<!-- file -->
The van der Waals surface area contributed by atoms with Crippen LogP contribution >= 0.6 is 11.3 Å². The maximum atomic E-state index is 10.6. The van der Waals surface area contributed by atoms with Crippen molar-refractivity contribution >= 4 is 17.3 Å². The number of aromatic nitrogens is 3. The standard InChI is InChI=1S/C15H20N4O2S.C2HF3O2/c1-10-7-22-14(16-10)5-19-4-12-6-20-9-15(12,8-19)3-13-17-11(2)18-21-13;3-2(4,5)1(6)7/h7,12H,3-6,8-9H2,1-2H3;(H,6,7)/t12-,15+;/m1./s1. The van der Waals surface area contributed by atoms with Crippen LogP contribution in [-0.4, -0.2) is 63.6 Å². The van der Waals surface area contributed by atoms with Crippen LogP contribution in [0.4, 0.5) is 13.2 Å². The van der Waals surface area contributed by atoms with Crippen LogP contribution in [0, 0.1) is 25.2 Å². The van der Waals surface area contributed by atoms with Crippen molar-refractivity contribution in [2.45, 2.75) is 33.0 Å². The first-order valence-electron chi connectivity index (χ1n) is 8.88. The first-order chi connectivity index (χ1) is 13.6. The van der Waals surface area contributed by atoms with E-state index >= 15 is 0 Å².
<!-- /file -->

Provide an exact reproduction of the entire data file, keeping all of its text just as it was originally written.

The van der Waals surface area contributed by atoms with Crippen LogP contribution >= 0.6 is 11.3 Å². The maximum atomic E-state index is 10.6. The van der Waals surface area contributed by atoms with Crippen molar-refractivity contribution >= 4 is 17.3 Å². The number of aromatic nitrogens is 3. The standard InChI is InChI=1S/C15H20N4O2S.C2HF3O2/c1-10-7-22-14(16-10)5-19-4-12-6-20-9-15(12,8-19)3-13-17-11(2)18-21-13;3-2(4,5)1(6)7/h7,12H,3-6,8-9H2,1-2H3;(H,6,7)/t12-,15+;/m1./s1. The van der Waals surface area contributed by atoms with Crippen LogP contribution in [-0.4, -0.2) is 63.6 Å². The van der Waals surface area contributed by atoms with Crippen LogP contribution in [0.4, 0.5) is 13.2 Å². The van der Waals surface area contributed by atoms with Crippen LogP contribution in [0, 0.1) is 25.2 Å². The van der Waals surface area contributed by atoms with Crippen molar-refractivity contribution in [2.45, 2.75) is 33.0 Å². The first-order valence-electron chi connectivity index (χ1n) is 8.88. The first-order chi connectivity index (χ1) is 13.6. The van der Waals surface area contributed by atoms with E-state index >= 15 is 0 Å².